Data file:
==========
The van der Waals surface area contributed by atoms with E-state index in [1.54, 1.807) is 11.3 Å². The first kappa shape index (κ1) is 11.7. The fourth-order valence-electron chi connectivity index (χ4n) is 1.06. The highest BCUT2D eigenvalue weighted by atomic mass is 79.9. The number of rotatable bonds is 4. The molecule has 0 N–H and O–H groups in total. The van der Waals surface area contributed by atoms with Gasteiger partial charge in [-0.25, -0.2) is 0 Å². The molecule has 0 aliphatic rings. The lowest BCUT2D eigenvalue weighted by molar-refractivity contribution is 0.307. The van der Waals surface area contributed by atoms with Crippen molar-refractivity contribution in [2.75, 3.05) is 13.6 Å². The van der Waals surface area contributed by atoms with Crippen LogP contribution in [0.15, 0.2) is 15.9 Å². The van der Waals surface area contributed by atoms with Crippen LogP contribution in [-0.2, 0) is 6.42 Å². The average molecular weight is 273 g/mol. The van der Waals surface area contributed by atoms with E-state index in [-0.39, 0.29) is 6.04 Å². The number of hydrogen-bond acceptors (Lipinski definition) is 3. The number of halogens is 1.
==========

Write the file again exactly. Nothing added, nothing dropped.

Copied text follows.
The van der Waals surface area contributed by atoms with E-state index in [1.54, 1.807) is 11.3 Å². The first kappa shape index (κ1) is 11.7. The fourth-order valence-electron chi connectivity index (χ4n) is 1.06. The highest BCUT2D eigenvalue weighted by atomic mass is 79.9. The number of rotatable bonds is 4. The molecule has 0 N–H and O–H groups in total. The van der Waals surface area contributed by atoms with Gasteiger partial charge in [-0.25, -0.2) is 0 Å². The molecule has 0 aliphatic rings. The lowest BCUT2D eigenvalue weighted by molar-refractivity contribution is 0.307. The van der Waals surface area contributed by atoms with Crippen molar-refractivity contribution in [2.75, 3.05) is 13.6 Å². The van der Waals surface area contributed by atoms with Crippen LogP contribution in [0.15, 0.2) is 15.9 Å². The van der Waals surface area contributed by atoms with Crippen LogP contribution in [-0.2, 0) is 6.42 Å². The average molecular weight is 273 g/mol. The van der Waals surface area contributed by atoms with E-state index in [-0.39, 0.29) is 6.04 Å². The number of hydrogen-bond acceptors (Lipinski definition) is 3. The number of halogens is 1.